THE ART OF GREAT COFFEE
in this article:
Great cafés need a great roast and great baristas. Columbus Coffee has both
click images to enlarge
Columbus Coffee still has new franchises available in many parts of the country
Columbus Coffee Roast Master David Burton
Columbus Coffee's Barista of the Year, Sam Laurie
Columbus Coffee has always been dedicated to serving real coffee, ever since its first café and roastery opened on Auckland’s High Street in 1995. Twenty years on, there are almost 70 Columbus cafés around the country, all with the same focus on superbly-roasted coffee and equally superb food.
David Burton is one of the founders of Columbus Coffee. He was one of the original driving forces behind New Zealand’s espresso scene and, to this day, every roast takes place under the watchful eye of David and his team. ‘We started roasting our own beans when we opened the first outlet and have developed our taste profiles to suit the Kiwi palate,’ he explains. ‘Today we do small batch roasts, just 25kg at a time. That’s quite something given the volume of coffee we sell across the group, but true craft roasting in this way helps maintain the quality and consistency of our blends.
‘There is a deep-seated subtlety to the whole process which produces a real strength of flavour. Columbus customers certainly notice the difference if they try an inferior coffee somewhere else, which is yet another reason why our customers become loyal fans.’
Of course, producing a great cup of coffee also requires a great barista, which is why every franchisee receives training support from Columbus’s own Head Barista Trainer. In Whangarei, franchisees Lynda and Glen Burgess have one of the country’s top baristas, Brittany Cox, to lead their team. ‘Brittany has an amazing talent for being able to talk customers through the tasting process without blinding them with science.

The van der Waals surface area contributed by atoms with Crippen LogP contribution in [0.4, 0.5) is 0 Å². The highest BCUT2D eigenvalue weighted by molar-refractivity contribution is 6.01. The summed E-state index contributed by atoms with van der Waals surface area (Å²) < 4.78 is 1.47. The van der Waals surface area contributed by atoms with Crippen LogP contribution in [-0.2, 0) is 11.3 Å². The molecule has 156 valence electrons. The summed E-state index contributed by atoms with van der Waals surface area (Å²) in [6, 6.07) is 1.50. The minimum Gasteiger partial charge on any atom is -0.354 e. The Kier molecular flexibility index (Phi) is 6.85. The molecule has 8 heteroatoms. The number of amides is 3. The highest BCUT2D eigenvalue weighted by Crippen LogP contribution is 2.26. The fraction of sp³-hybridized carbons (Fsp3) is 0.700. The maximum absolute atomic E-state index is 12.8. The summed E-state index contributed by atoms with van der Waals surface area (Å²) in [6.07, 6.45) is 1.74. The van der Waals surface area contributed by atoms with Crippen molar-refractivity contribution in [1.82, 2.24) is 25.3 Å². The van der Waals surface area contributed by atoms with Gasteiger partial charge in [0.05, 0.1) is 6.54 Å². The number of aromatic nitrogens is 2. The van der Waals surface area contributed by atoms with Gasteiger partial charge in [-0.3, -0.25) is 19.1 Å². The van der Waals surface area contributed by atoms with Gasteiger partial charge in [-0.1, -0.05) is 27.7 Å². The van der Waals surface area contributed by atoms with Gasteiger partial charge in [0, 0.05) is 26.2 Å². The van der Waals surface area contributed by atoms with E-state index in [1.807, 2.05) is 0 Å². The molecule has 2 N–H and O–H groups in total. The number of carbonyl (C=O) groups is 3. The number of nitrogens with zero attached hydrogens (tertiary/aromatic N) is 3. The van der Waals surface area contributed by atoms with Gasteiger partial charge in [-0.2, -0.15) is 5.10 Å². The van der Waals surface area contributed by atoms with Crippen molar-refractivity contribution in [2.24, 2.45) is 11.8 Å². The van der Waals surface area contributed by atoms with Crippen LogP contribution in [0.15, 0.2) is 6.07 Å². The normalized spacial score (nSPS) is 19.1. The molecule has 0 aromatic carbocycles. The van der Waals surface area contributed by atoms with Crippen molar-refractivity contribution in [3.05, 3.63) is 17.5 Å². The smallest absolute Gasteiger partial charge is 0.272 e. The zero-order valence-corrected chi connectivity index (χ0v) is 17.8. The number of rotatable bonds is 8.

‘Our reputation for having the best coffee in Whangarei is key to the success of our business. We already have 18 staff and we get through over 40 kilos of beans per week, so business really is booming.’
Lynda and Glen opened their Columbus Coffee franchise within Mitre 10 MEGA in Whangarei four years ago. The collaboration between the brands has proved to be highly successful in 31 locations around the country, and Whangarei is no exception.
‘The combination has proven to be as big a winner as we hoped,’ says Lynda. ‘We have a franchise of which I cannot speak highly enough. Columbus Coffee listen to the franchisees and really care for us. Support has been fantastic and they always seem to be one step ahead of every other brand in their marketing.’
Ian and Tess France have found the same thing. ‘Neither of us knew anything about running a café before we bought our franchise, but Columbus has been a popular destination here in Riccarton for 12 years. We’d been customers many times so when the owners wanted a new challenge we decided to take the bull by the horns and change careers,’ says Ian. ‘As we found, Columbus makes it easy to learn and then it’s a matter of being hospitable to everyone who comes in.